Settlement Agreement Reached but Lack of Adequate Housing in the OC Remains
SANTA ANA – Yesterday, Orange County officials reached a settlement agreement with the ACLU Foundation of Southern California on behalf of homeless individuals entrapped in the Santa Ana Riverbed. The county has agreed to provide adequate notice, access, storage and transportation to individuals vacating the riverbed.
The agreement follows a request for a temporary restraining order filed last Friday, February 10, 2017, in federal court by the ACLU SoCal. The TRO sought to prevent the county from imprisoning people in the riverbed, where they were held without access to food, water, medical services and restrooms.
Last week, the OC Department of Public Works erected multiple six-foot tall fences surrounding the homeless encampment at the Santa Ana Riverbed between Orangewood Ave and Chapman Ave. The fences are related to construction taking place in that area, but county workers completely encircled dozens of homeless individuals, many with disabilities, leaving no exits or entryways. Bounded by the fences on three sides and the river itself on the fourth, homeless persons there were essentially imprisoned by the county.
The settlement agreement, which was reached yesterday, requires the county to clearly post instructions to all persons encamped in the area to vacate by February 23, 2017, and to allow them to come and go to access medical care, food, water and restrooms and to move their property as needed. The county will also ensure access for emergency vehicles and personnel through that date. All personal property still in the riverbed on the 23rd will be held for 90 days at a county facility in Lake Forest. The county will provide free transportation to and from the facility for people to retrieve their belongings during that time.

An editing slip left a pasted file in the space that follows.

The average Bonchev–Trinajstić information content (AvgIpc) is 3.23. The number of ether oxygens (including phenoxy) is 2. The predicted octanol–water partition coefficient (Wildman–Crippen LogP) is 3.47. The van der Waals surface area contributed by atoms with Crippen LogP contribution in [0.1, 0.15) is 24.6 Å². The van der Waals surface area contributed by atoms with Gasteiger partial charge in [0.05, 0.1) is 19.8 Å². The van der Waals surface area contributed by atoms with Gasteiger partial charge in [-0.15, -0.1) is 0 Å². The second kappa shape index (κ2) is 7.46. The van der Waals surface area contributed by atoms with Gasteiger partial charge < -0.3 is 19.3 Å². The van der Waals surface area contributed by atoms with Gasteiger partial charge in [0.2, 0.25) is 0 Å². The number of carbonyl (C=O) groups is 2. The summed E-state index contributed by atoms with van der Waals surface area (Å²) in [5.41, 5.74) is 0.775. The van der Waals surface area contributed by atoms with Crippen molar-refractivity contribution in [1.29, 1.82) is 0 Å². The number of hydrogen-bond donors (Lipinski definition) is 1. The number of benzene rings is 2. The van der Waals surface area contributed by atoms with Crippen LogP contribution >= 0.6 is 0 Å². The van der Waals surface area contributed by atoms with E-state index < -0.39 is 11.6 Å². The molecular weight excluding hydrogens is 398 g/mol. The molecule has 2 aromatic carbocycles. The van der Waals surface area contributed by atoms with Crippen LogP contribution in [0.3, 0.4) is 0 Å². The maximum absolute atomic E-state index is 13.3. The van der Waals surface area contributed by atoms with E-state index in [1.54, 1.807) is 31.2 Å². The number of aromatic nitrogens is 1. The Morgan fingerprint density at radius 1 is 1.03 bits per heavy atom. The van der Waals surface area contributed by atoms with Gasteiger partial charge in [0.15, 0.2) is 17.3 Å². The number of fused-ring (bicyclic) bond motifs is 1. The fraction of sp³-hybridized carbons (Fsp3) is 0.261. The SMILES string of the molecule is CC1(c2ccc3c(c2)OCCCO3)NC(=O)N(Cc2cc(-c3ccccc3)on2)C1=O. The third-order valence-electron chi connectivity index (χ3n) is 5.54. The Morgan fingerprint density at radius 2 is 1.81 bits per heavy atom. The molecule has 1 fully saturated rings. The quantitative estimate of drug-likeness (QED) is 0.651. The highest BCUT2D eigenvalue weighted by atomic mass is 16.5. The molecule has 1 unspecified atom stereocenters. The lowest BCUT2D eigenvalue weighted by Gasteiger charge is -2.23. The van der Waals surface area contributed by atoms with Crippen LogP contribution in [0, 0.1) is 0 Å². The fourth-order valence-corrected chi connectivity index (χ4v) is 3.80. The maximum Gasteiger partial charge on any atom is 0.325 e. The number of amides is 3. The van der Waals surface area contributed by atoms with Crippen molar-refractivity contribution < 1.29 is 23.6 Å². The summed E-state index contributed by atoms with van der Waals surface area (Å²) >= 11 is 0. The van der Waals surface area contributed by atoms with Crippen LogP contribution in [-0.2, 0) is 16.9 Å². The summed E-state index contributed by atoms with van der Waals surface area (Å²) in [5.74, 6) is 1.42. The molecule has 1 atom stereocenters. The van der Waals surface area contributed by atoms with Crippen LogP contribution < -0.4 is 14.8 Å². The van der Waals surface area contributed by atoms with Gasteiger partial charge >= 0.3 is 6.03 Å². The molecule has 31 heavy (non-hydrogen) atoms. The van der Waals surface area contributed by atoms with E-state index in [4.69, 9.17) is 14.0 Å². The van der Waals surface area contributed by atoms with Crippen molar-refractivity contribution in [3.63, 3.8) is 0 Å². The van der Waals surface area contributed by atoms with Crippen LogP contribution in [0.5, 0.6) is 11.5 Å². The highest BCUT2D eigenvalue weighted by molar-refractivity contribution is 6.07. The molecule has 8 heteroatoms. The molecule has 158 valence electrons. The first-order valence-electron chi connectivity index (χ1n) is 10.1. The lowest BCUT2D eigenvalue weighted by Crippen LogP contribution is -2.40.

“We were heartened to see Orange County do the right thing to address the emergency situation in the riverbed,” said ACLU SoCal Staff Attorney Brendan Hamme. “But the county still has much work to do to provide desperately needed permanent housing for the many people without it.”
While the settlement addresses the false imprisonment of the homeless at the riverbed, it does not address the homelessness crisis in the OC. The OC is one of the most affluent counties in the nation, but has yet to adequately fund its Ten-Year Plan to End Homelessness that it passed back in 2010 and provide permanent supportive housing for its most vulnerable residents.
The ACLU SoCal continues to monitor the situation, reaching out to impacted people and informing them of their rights under the settlement agreement, and remains committed to working with the county to ensure that homeless residents are treated fairly and given the resources and housing they need to succeed.
Read the agreement at https://www.aclusocal.org/sites/default/files/2727_001.pdf